Throughout their nearly seven years in office, the government has done nothing to address these deep-seated structural problems. If anything, they've done harm. Think about the harm that was done to Australian households by the 2014 horror budget, or Scott Morrison's first plan when he became Treasurer of raising the GST to 15 per cent. Labor has been pointing out the need for greater incentives for business to invest for some time now. These were part of plans that we took to last year's election.Read more
HOUSE OF REPRESENTATIVES, 3 MARCH 2020
My 85-year-old constituent Jean Carter has had it tough. Last September her granddaughter, who lived in the same Wreck Bay house, passed away. Then the fires came within five kilometres of Wreck Bay and she was forced to evacuate. Ms Carter is a member of the stolen generations. She prefers self-reliance to government handouts, but she struggles to access what little disaster assistance is available from the Morrison government.
Here in Canberra, the Belconnen Tennis Club applied for a grant to upgrade their 50-year-old lighting system. Their submission ranked 82 out of 100: it did better than hundreds of applications that were funded. As President Martin Klein said after they were knocked back, 'To play tennis, you need to be able to see the ball'.
But those opposite do their best work in the dark.Read more
HOUSE OF REPRESENTATIVES, 2 MARCH 2020
I want to pay tribute to a great Australian.
David Yencken passed away on 21 September at home in Albert Park, Victoria after a 66-year career in the public service which earnt him praise and multiple awards. Before he went into the public service, David ran one of the earliest art galleries devoted to Australian painting. He opened Brummels Gallery in South Yarra in 1956. The following year he broke new ground again. He opened one of the first motels in Australia. In 1965, David co-founded Merchant Builders Pty Ltd, which went on to win three Victorian Architectural Medals and several other architectural awards, including the inaugural Robin Boyd Environmental Award for changing the face of residential Melbourne in 1972.Read more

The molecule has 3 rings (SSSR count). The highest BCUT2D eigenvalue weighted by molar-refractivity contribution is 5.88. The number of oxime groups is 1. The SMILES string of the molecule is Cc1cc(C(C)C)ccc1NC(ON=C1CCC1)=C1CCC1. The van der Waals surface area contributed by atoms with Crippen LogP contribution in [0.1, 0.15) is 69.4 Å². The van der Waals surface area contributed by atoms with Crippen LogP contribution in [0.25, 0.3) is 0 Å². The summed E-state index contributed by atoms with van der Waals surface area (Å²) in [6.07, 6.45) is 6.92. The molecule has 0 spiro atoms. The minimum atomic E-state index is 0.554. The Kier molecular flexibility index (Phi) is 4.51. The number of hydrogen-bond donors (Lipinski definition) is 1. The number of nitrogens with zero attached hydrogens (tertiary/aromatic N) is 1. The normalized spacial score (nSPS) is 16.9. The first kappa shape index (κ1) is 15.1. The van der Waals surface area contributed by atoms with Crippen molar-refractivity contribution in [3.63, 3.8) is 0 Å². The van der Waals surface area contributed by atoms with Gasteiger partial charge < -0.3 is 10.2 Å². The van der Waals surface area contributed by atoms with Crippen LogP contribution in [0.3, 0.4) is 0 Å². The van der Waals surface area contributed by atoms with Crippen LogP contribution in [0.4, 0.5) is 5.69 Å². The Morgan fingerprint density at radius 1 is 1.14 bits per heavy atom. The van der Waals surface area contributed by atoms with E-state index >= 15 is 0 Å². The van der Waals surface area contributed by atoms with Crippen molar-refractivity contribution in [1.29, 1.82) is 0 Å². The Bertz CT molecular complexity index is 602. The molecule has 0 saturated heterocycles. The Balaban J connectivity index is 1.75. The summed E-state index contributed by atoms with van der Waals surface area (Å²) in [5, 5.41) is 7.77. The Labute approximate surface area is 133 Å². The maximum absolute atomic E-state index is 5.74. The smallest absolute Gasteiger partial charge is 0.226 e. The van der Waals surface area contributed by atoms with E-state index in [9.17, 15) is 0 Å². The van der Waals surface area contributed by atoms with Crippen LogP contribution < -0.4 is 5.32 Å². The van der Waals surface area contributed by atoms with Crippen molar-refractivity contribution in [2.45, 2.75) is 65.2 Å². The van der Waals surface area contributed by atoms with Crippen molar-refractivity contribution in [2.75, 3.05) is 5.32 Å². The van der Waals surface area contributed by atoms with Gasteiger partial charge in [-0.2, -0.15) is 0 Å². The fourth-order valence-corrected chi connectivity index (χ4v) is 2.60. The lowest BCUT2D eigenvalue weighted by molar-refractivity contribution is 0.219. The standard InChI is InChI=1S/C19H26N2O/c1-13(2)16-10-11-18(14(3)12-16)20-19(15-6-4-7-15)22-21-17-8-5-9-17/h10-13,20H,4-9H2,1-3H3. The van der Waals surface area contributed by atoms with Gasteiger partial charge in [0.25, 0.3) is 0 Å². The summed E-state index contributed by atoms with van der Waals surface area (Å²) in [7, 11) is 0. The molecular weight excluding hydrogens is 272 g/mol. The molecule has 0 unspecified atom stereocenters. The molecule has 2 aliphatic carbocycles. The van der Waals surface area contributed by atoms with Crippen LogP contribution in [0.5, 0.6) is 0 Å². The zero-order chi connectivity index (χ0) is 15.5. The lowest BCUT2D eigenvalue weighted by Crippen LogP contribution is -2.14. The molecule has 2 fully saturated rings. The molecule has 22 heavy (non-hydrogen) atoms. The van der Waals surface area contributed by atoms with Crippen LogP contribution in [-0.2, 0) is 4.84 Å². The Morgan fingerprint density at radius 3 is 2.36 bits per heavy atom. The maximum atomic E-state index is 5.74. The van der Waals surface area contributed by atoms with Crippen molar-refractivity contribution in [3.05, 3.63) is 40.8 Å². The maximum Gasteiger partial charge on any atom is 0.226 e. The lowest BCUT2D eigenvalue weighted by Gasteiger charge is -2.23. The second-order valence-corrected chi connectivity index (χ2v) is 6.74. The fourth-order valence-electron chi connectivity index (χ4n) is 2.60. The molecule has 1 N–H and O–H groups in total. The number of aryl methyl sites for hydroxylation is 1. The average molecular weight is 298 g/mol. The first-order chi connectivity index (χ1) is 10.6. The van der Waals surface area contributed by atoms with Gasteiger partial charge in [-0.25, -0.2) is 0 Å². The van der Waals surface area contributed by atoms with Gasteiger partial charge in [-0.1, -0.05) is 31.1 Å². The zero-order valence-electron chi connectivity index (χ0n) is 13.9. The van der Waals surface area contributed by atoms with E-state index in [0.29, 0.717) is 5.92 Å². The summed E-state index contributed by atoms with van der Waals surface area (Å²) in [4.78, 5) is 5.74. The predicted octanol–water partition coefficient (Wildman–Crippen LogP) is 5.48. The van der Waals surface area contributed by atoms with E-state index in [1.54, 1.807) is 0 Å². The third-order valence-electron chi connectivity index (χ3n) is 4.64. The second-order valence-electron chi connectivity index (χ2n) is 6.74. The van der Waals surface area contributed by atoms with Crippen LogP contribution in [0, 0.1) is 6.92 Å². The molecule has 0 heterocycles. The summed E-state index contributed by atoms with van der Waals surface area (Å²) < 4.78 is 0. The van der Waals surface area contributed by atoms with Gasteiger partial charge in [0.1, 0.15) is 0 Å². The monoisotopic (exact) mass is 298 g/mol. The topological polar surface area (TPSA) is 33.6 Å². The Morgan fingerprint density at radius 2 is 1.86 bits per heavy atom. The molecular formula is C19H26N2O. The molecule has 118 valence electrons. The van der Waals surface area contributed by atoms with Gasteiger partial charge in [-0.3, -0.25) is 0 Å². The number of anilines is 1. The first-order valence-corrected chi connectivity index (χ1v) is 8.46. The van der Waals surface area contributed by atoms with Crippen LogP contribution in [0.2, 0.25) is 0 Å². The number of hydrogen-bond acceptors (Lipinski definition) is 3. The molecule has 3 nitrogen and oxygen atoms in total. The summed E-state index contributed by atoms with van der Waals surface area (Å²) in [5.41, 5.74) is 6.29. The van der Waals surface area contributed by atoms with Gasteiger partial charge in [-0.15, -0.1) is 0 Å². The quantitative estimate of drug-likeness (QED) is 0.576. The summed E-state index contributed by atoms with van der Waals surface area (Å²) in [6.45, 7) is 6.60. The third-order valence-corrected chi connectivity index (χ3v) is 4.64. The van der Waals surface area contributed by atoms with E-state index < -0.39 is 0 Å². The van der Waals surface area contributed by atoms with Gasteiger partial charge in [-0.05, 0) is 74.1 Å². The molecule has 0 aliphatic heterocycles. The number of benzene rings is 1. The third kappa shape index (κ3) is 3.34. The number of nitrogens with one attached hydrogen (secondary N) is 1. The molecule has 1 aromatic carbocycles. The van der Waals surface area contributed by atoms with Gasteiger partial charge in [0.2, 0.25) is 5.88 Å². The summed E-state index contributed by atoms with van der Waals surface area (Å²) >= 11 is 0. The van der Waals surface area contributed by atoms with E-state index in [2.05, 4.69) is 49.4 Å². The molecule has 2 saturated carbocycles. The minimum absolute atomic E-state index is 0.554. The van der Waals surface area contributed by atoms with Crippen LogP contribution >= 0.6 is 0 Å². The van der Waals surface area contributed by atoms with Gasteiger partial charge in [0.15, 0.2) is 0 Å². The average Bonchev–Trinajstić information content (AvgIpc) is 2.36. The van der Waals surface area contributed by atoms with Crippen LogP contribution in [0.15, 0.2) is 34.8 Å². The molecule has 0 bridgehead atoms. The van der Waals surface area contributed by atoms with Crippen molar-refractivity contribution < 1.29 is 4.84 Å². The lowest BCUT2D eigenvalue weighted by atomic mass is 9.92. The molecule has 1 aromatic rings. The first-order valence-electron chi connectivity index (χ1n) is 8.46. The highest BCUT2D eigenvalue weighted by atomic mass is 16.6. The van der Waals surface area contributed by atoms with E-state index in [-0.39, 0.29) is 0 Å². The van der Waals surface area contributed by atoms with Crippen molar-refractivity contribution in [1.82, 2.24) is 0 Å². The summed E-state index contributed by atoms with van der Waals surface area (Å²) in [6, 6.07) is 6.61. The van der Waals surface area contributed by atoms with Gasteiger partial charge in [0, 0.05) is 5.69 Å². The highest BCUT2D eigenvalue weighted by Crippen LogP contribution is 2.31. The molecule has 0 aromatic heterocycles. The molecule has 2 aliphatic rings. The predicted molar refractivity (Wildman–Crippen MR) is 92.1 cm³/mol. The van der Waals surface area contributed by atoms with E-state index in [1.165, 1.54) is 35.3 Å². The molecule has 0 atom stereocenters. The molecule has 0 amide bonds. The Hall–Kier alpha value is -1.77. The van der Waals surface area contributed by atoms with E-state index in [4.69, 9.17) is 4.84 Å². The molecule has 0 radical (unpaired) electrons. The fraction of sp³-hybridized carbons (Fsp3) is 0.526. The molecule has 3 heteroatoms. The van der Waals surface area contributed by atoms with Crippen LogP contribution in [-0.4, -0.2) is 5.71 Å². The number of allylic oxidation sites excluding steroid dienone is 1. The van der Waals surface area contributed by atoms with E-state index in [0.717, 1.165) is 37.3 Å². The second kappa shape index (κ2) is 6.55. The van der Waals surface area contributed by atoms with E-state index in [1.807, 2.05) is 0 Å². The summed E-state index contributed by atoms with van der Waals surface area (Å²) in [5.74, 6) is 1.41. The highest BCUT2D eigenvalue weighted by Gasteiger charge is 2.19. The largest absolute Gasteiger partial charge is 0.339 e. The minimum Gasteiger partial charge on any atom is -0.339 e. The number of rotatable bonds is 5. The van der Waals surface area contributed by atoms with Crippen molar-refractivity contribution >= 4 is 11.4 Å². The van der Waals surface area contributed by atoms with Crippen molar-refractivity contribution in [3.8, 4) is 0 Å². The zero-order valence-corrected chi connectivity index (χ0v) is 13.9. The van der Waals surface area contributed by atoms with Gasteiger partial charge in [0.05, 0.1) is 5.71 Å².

HOUSE OF REPRESENTATIVES, 2 MARCH 2020
In 2008 Ross Garnaut's climate change review said that unchecked climate change would lead to more hot days, droughts, extreme weather, hailstorms, thunderstorms and floods. Here in Australia we've witnessed a summer with much of that in abundance. It's been a brutal summer for the east coast. The city of Canberra was hit by severe smoke haze. On Thursday, after almost 40 days of continual operations by the ACT Emergency Services Agency, the Orroral Valley fire was officially out. That fire was the first fire to threaten Canberra since the 2003 bushfires. ESA Commissioner Georgeina Whelan, the first female commissioner of the ESA, has been honoured with the ACT Award for Excellence in Women's Leadership.
The recent bushfires have brought out the best in some, but for others it has led to the spreading of misinformation or even disinformation.Read more
HOUSE OF REPRESENTATIVES, 2 MARCH 2020
According to its latest annual report, outcome 1 of the Australian Treasury is ‘to improve the wellbeing of the Australian people’. Treasury has included 'wellbeing' in its mission statement since John Howard's era. As the Shadow Treasurer has noted, measuring wellbeing is now an accepted part of how many countries do their budgets, taking account of indicators such as child poverty or mental health.
As we teach our students in first-year economics, economics isn't about maximising money, it's about maximising wellbeing.Read more